Eric Sutton has been the art teacher at Loper Elementary School in Shelbyville, Indiana for 22 years. Eric always knew that he wanted to teach in the public school system. His charisma and genuine kindness has helped Eric pursue his passion for teaching and for the arts.
Eric was nominated for Fresh StART, an Arts for Learning program, by the Blue River Foundation in Shelbyville. “After being nominated I talked to Ploi who helped me understand what the program entailed.” Through this program, students meet and collaborate with an artist to create an artwork that transforms a space in their school. This process started the creation of the mural at Loper Elementary.
After meeting with our staff, Eric moved forward with the Fresh StART project. Students at Loper Elementary would be involved in planning and co-creating a mural with Artur Silva, a well-known Indianapolis-based visual artist. The project was made possible by grants from the Lee Marks-John DePrez Community Arts Fund at Blue River Community Foundation (BRCF) and BRCF Community Endowment Fund.
To start the project, Eric worked with Bonnie Maurer, an Arts for Learning teaching artist, who came to Loper Elementary to lead six, 45-minute workshops. “The workshops were about kindness and why everyone is beautiful and unique in their own way,” Eric described Bonnie’s work with the students as a truly unique experience. “The work she got out of the students was amazing and very personal.” In a matter of 45 minutes, Bonnie stirred the curiosity of students with imaginative questions and creative exercises. Using their imagination and creative abilities, the students produced exceptional poems and drawings that sparked interest and conversation among the faculty, teachers, and students.
Eric was a key figure in helping to plan and receive grants for the project. “I had been set on having Artur Silva be the artist we collaborated with. But we ran into an obstacle when he said that he needed another $5,000 to complete the project.” Eric took the time to photocopy the student’s poems and give them to the Program Director of the Blue River Foundation, Lynne Ensminger, who then shared them with the board of directors. After reading the students poems, the board members felt a deeper connection to the students and the project. They even told Lynne that one of the main reasons they decided to donate the money was a result from the experience of reading the poems.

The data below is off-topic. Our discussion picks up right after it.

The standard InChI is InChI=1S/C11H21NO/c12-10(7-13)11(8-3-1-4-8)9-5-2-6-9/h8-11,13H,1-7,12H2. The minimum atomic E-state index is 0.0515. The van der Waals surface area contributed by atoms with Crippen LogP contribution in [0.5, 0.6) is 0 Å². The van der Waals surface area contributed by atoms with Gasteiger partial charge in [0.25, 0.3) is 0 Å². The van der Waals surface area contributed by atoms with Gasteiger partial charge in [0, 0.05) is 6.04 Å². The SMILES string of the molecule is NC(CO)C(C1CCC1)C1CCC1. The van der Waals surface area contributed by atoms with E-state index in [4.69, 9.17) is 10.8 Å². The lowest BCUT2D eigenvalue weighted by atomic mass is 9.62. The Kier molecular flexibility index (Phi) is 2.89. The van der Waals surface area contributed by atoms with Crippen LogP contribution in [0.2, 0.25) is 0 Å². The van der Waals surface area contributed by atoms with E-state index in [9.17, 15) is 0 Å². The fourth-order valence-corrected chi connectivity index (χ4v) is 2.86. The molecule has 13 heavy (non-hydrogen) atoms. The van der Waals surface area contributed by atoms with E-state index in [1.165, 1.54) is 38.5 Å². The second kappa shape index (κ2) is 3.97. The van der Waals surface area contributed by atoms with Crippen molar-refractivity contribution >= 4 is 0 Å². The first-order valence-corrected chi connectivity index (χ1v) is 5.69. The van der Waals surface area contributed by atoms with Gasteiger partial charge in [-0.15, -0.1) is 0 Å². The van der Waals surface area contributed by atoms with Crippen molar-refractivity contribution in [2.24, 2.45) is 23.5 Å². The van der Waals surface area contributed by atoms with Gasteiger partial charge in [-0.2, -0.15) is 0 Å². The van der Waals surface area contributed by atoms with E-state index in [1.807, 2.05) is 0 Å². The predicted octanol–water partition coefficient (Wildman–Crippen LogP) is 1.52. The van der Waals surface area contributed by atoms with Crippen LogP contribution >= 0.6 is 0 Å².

The project was finished and revealed in May, and the reception from the students and the faculty was extremely positive. The mural is eight-feet tall and 43-feet wide, and stretches down an entire hallway of the school. Students pass this mural daily and admire the art that was created. Schools are not always beautiful and inviting spaces, but art has the ability to transform a space, and that is what happened at Loper Elementary school. “The students and the principal were all amazed by the mural, and really, really love it and love looking at it.” Not only were the students and teachers amazed, but the board and investors were absolutely blown away with the end result.
Eric is a firm believer in the arts and the power of art. “The arts speak to us, it’s about humanity. Art changes your perspective and teaches people about life. I firmly believe that the arts saved me in high-school and that being able to exercise my passion has changed my life.”
Written by Olivia Funderburg and edited by Anya Stucky